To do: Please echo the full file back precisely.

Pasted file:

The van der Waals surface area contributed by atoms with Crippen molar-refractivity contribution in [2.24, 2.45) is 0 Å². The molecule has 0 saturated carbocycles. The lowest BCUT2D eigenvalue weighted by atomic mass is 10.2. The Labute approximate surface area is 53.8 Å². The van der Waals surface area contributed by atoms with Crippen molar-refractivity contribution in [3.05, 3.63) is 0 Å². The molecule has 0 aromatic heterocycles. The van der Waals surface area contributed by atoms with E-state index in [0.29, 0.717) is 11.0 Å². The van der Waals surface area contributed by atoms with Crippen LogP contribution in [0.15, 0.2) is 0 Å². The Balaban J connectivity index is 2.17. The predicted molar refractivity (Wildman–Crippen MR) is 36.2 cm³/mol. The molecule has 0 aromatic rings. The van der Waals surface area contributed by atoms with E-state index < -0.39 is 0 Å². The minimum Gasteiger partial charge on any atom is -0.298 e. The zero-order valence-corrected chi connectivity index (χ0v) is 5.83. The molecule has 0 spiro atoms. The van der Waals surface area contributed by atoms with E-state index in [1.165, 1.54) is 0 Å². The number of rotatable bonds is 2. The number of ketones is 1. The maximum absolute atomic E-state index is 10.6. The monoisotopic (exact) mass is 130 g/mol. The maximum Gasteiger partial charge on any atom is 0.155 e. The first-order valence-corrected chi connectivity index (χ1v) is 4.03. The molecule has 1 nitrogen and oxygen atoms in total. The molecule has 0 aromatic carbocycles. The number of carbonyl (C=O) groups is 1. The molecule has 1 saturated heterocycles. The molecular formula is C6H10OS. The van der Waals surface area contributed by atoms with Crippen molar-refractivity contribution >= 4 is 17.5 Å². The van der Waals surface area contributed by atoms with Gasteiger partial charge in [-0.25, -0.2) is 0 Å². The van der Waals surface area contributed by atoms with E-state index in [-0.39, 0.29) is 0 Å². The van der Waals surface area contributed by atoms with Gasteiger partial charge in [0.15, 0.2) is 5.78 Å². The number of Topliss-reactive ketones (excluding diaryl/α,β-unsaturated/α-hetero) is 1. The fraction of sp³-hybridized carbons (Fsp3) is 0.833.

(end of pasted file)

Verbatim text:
The van der Waals surface area contributed by atoms with Crippen molar-refractivity contribution in [2.24, 2.45) is 0 Å². The molecule has 0 saturated carbocycles. The lowest BCUT2D eigenvalue weighted by atomic mass is 10.2. The Labute approximate surface area is 53.8 Å². The van der Waals surface area contributed by atoms with Crippen molar-refractivity contribution in [3.05, 3.63) is 0 Å². The molecule has 0 aromatic heterocycles. The van der Waals surface area contributed by atoms with E-state index in [0.29, 0.717) is 11.0 Å². The van der Waals surface area contributed by atoms with Crippen LogP contribution in [0.15, 0.2) is 0 Å². The Balaban J connectivity index is 2.17. The predicted molar refractivity (Wildman–Crippen MR) is 36.2 cm³/mol. The molecule has 0 aromatic rings. The van der Waals surface area contributed by atoms with E-state index < -0.39 is 0 Å². The minimum Gasteiger partial charge on any atom is -0.298 e. The zero-order valence-corrected chi connectivity index (χ0v) is 5.83. The molecule has 0 spiro atoms. The van der Waals surface area contributed by atoms with E-state index in [1.165, 1.54) is 0 Å². The number of rotatable bonds is 2. The number of ketones is 1. The maximum absolute atomic E-state index is 10.6. The monoisotopic (exact) mass is 130 g/mol. The maximum Gasteiger partial charge on any atom is 0.155 e. The first-order valence-corrected chi connectivity index (χ1v) is 4.03. The molecule has 1 nitrogen and oxygen atoms in total. The molecule has 0 aromatic carbocycles. The number of carbonyl (C=O) groups is 1. The molecule has 1 saturated heterocycles. The molecular formula is C6H10OS. The van der Waals surface area contributed by atoms with Crippen molar-refractivity contribution >= 4 is 17.5 Å². The van der Waals surface area contributed by atoms with Gasteiger partial charge in [-0.25, -0.2) is 0 Å². The van der Waals surface area contributed by atoms with E-state index in [-0.39, 0.29) is 0 Å². The van der Waals surface area contributed by atoms with Gasteiger partial charge in [0.15, 0.2) is 5.78 Å². The number of Topliss-reactive ketones (excluding diaryl/α,β-unsaturated/α-hetero) is 1. The fraction of sp³-hybridized carbons (Fsp3) is 0.833.